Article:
The Malta Independent 13 July 2024, Saturday
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After silencing their critics, the All Blacks reach a record fifth Rugby World Cup final

Associated Press Saturday, 21 October 2023, 07:21 Last update: about 10 months ago

New Zealand started the Rugby World Cup with defeat to host France and a backlash of criticism. Now the All Blacks stand one victory away from a history-making fourth title.

The 44-6 rout of Argentina in the semifinals on Friday sent the All Blacks into a record fifth final. Only a few weeks ago, observers wrote them off following a 35-7 hammering by South Africa just before the tournament and then a 27-13 defeat to Les Tricolores for a first ever defeat in the pool stage.

“Criticism and stuff, outside noise, we have become pretty good at blocking out,” captain Sam Cane said. “We trust the coaching staff immensely, we trust the plan. It feels like we’ve built nicely to this point.”

Awaiting New Zealand in the final next weekend will be defending champion South Africa, which is also chasing title No. 4, or England. Their semifinal is on Saturday.

“I’ll be watching it, probably have some popcorn. Couldn’t care who wins to be honest,” New Zealand coach Ian Foster said. “It will be an interesting contrast of styles.”

While the All Blacks scored seven tries against Argentina, Cane is aiming for another defensive masterclass.

“History shows often a team that is defensively one of the best will end up winning the World Cup,” Cane said. “There are a few guys in our team who are incredibly passionate about it. We have a system we really believe in.”

Going into the semifinal, there was a question mark whether the All Blacks could back up physically and mentally their astonishing herculean effort to topple Ireland in the quarterfinals. They did, outclassing an Argentina side trying to reach its first final.

“I am incredibly proud of the way we backed it up tonight,” Foster said. “It is really satisfying, but now all the pressure of the final comes.”

The All Blacks' defense against the Pumas finished with 195 tackles, but 121 of them were in the first half when they missed only 10. That exhausted the Pumas, who threw everything at the All Blacks but were virtually out of the contest by halftime at 20-6 behind.

“Our forwards did an outstanding job — set-piece, maul time, earned a few penalties, got a bit of dominance and it kept a lot of pressure on the Argentinians,” Cane said. “We knew they're a team that will fight for everything and they wouldn't go away. So that ability to keep piling on points was pleasing.”

As the game opened up more in the second spell, the All Blacks showed off their ruthlessness by building attacks and battering the Pumas to the point of tapping out. They led 39-6 going into the last quarter, when they added only a hat trick try for Jordan.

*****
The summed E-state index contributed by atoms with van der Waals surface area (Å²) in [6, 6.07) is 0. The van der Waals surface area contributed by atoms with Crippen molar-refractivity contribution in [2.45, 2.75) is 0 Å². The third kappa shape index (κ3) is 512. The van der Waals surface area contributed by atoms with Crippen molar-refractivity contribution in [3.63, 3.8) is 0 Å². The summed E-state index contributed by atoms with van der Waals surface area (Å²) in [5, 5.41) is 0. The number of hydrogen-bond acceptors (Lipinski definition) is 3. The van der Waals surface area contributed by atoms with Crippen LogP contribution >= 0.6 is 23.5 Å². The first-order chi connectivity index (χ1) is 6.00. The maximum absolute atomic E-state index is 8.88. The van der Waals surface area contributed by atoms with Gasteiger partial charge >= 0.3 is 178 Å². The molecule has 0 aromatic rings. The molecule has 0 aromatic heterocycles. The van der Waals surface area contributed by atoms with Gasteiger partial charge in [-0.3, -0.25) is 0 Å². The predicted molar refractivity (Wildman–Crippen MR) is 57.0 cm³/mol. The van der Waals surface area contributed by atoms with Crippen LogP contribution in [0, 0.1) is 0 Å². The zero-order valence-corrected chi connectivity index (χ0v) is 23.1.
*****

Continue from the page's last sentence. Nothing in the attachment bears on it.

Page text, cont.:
Jordan could have had a fourth try in the match but Richie Mo'unga ignored the overlap and chose to go on his own and was wrapped up. No matter, Jordan has a tournament-leading eight tries, matching the single tournament record set by Jonah Lomu in 1995, Bryan Habana in 2007 and Julian Savea in 2015. And Jordan has the final to come.

The most lopsided semifinal result since 1987 when eventual champion New Zealand beat Wales 49-6 started with an early penalty for Argentina's Emiliano Boffelli after they wasted 14 phases in the first two minutes.

New Zealand scored its first try after 11 minutes. A kickable penalty was kicked to the corner, the All Blacks hammered the Pumas and narrowed their defense, and Mo'unga's double miss-out pass allowed Jordan to stroll over.

Minutes later, the Pumas were going nowhere after 10 phases when wing Mark Tele'a stripped Pumas scrumhalf Gonzalo Bertranou. Rieko Ioane and Mo'unga counterattacked and Jordie Barrett ended up rolling across the tryline.

The Pumas hit back with a 12-phase move that netted Boffelli’s second penalty kick but Mo’unga's penalty made it 15-6 and flanker Shannon Frizell walked over for the third try on halftime. At the end of 12 phases and way past 40 minutes, Tele’a broke through five tackles and Smith and Mo’unga set up Frizell. Mo’unga’s conversion attempt hit the left post.

Two minutes into the new half, another powerful All Blacks scrum allowed Smith to dummy opposite Bertranou, step inside winger Mateo Carreras and score their fourth try.

Another 18 phases by the All Blacks including a Mo'unga break finished with Frizell burrowing over for their fifth try.

The All Blacks then strung another 11 phases, at the end of which Tele'a dragged in four defenders and Jordan had another walk-in try, his second.

Hooker Julián Montoya, the Argentine captain, also paid tribute to New Zealand’s ruthless efficiency.

“Every opportunity they have they score," he said. "Awesome team.”

The only downer for New Zealand was Scott Barrett's yellow card with 15 minutes left for a cynical ruck foul and yet their discipline was still impressive. They conceded three penalties in the first half, seven in the match. Even with Scott Barrett in the sin-bin, they expertly worked a lineout move in which Ardie Savea's inside pass put Jordan in a huge gap on halfway. He collected his own chip ahead and earned the hat trick.

The All Blacks draining the tension early on added to a subdued atmosphere at the 80,000-capacity Stade de France, which previously hosted Ireland matches packed with 40,000 green-shirted Irish fans singing their hearts out, or hopeful fans of three-time finalist France.

New Zealand will take some stopping next weekend.

“We are in a good spot, in the final, exactly where we wanted to be," Cane said.

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